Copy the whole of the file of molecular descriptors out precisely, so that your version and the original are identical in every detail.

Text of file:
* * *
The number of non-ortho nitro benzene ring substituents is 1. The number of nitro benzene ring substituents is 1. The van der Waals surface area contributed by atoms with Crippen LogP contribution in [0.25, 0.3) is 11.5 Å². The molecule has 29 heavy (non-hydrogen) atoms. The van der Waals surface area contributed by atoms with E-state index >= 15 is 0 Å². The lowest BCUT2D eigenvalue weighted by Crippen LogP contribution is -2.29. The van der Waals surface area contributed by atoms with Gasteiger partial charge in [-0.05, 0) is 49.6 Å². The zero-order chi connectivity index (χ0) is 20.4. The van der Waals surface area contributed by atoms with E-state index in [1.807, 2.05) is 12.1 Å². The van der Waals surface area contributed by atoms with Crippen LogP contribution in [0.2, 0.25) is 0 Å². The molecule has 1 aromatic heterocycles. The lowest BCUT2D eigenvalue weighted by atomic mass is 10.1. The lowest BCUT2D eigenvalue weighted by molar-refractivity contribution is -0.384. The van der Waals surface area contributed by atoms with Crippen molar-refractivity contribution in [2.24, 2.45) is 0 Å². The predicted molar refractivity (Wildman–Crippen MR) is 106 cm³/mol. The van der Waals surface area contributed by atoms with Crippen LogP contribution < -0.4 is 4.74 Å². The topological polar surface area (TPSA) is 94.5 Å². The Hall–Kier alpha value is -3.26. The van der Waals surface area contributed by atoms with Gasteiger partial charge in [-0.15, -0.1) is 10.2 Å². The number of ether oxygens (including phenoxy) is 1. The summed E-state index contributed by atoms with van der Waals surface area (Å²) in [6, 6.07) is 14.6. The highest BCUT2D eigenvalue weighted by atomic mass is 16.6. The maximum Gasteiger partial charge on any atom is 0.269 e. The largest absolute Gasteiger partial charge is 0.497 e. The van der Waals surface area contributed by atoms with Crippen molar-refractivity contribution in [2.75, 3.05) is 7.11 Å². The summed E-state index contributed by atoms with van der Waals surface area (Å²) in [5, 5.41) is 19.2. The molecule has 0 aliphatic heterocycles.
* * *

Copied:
The number of non-ortho nitro benzene ring substituents is 1. The number of nitro benzene ring substituents is 1. The van der Waals surface area contributed by atoms with Crippen LogP contribution in [0.25, 0.3) is 11.5 Å². The molecule has 29 heavy (non-hydrogen) atoms. The van der Waals surface area contributed by atoms with E-state index >= 15 is 0 Å². The lowest BCUT2D eigenvalue weighted by Crippen LogP contribution is -2.29. The van der Waals surface area contributed by atoms with Gasteiger partial charge in [-0.05, 0) is 49.6 Å². The zero-order chi connectivity index (χ0) is 20.4. The van der Waals surface area contributed by atoms with E-state index in [1.807, 2.05) is 12.1 Å². The van der Waals surface area contributed by atoms with Crippen LogP contribution in [0.2, 0.25) is 0 Å². The molecule has 1 aromatic heterocycles. The lowest BCUT2D eigenvalue weighted by atomic mass is 10.1. The lowest BCUT2D eigenvalue weighted by molar-refractivity contribution is -0.384. The van der Waals surface area contributed by atoms with Crippen molar-refractivity contribution in [2.24, 2.45) is 0 Å². The predicted molar refractivity (Wildman–Crippen MR) is 106 cm³/mol. The van der Waals surface area contributed by atoms with Crippen LogP contribution < -0.4 is 4.74 Å². The topological polar surface area (TPSA) is 94.5 Å². The Hall–Kier alpha value is -3.26. The van der Waals surface area contributed by atoms with Gasteiger partial charge in [-0.15, -0.1) is 10.2 Å². The number of ether oxygens (including phenoxy) is 1. The summed E-state index contributed by atoms with van der Waals surface area (Å²) in [6, 6.07) is 14.6. The highest BCUT2D eigenvalue weighted by atomic mass is 16.6. The maximum Gasteiger partial charge on any atom is 0.269 e. The largest absolute Gasteiger partial charge is 0.497 e. The van der Waals surface area contributed by atoms with Crippen molar-refractivity contribution in [2.75, 3.05) is 7.11 Å². The summed E-state index contributed by atoms with van der Waals surface area (Å²) in [5, 5.41) is 19.2. The molecule has 0 aliphatic heterocycles.